• Marc

How To Optimise Your Environment For Study

Updated: Sep 8, 2020

So you have your study schedule and are about to start a study session, perhaps it’s for homework or in preparation for an exam. Will the physical environment you’ve chosen to study in, going to make it easier or harder for you to learn?

Indoor temperature, noise, and brightness can all have significant impacts on your effects on learning efficiency in perception, memory, problem-solving, and attention.

Here’s our 5-point checklist to help lighten the load on your learning brain.

#1; Is The Temperature OK?

Studies have proven that if the indoor temperature is too high or too low they impact the learning efficiency of the brain.

When temperatures were low (< 20°C) employees made 44% more mistakes than at the optimal room temperature of 25°C.

On average, a school year that was hotter than the optimal room temperature by 1°F (0.56°C) correlated to a loss of 1% of a year's learning.

Your personal optimal learning temperature could be quite different from what these studies found. It's worth checking whether you are too cold or too hot and making an adjustment if necessary.

#2; Can You Read Without Straining?

Do you have enough light? Is it too bright? The ideal situation is to have the highest quantity of natural and electrical light, but not direct sunlight because it creates glare.

Find the location and level of brightness that works best for you and minimises the effort it takes to read.

#3; Are There Visual Distractions?

A research project found that students in a decorated classroom were less likely to stay focused and attained lower test scores than students in a classroom without decoration.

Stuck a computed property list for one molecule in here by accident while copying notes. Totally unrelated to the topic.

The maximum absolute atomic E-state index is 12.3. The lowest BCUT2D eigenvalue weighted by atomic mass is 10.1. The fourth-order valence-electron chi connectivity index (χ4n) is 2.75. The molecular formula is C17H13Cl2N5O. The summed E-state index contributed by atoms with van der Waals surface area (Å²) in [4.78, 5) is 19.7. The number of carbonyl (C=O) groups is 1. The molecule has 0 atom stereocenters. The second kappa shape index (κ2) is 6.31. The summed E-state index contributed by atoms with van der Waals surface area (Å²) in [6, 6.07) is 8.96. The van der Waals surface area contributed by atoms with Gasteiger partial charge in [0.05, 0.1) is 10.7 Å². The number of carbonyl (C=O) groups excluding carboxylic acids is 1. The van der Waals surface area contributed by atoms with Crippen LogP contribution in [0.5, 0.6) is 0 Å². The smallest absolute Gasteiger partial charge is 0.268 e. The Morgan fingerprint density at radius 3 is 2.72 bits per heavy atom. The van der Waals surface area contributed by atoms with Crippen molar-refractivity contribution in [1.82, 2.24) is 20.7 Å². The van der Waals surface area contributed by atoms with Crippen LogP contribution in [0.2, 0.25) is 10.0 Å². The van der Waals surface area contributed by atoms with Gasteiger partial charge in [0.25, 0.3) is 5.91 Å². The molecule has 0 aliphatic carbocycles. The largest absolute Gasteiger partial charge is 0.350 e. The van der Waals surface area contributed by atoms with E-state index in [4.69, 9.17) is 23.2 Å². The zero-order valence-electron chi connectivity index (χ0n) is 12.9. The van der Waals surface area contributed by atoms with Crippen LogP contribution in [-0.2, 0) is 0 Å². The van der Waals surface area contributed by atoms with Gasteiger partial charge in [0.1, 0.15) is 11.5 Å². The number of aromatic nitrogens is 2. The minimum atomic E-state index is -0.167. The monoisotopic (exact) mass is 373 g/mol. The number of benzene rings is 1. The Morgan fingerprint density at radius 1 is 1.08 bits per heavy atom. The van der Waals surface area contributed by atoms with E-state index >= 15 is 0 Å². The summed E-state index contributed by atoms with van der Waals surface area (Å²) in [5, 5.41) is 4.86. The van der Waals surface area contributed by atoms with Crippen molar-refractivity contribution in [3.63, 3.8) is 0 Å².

Can you create a blander study area and move your eye-catching items out of sight?

#4; Are Noises Or The Noise Level Disrupting Your Focus?

Playing energetic music or hearing people laugh might feel good but

they distract your brain. When you're revising you need to focus on achieving your study session goal.

For example, a study found that the reading scores of the students adjacent to noisy train lines lagged their peers on the quiet side of the building by three months.

It's a good idea to study in a quiet location. Could you go to another room, another location, ask your siblings to keep it down or perhaps you could play some bland background music to help drown out the noises that distract you?

#5; Are You Sitting Comfortably?

The position of your chair, desk, screen and keyboard are known to impact physical comfort. Here’s the guidance from the world-famous Mayo Clinic.

Do you need to make changes to improve your position?

Optimising For You

Just like the optimal study timetable the optimal indoor environment for learning is personal. A noise level or temperature that you find distracting may not be an issue someone else. The important thing to know is that noise; temperature, brightness and comfort level can all impact your learning. Getting them right for you might need a few changes but is well worth it to help you study efficiently.

Balance your study and life by using proven learning science techniques. You can easily, create your personalised senior high school revision schedule @ www.eggion.com.

#study #timetable #high school #hsc #qce #vce #wace #sace #tasc #ntcet

Reference Sources Paas F, van Merriënboer JJG. Cognitive-Load Theory: Methods to Manage Working Memory Load in the Learning of Complex Tasks. Current Directions in Psychological Science. 2020;29(4):394-398. doi:10.1177/0963721420922183

Taylor L, Watkins SL, Marshall H, Dascombe BJ, Foster J. The Impact of Different Environmental Conditions on Cognitive Function: A Focused Review. Front Physiol. 2016;6:372. Published 2016 Jan 6. doi:10.3389/fphys.2015.00372

Goodman, Joshua, Michael Hurwitz, Jisung Park, and Jonathan Smith. "Heat and Learning." Harvard Kennedy School Faculty Research Working Paper Series RWP18-014, May 2018.

Bronzaft AL, McCarthy DP. The Effect of Elevated Train Noise On Reading Ability. Environment and Behavior. 1975;7(4):517-528. doi:10.1177/001391657500700406

Barrett, P., Davies, F., Zhang, Y., Barrett, L.The impact of classroom design on pupils' learning: Final results of a holistic, multi-level analysis doi.org/10.1016/j.buildenv.2015.02.013

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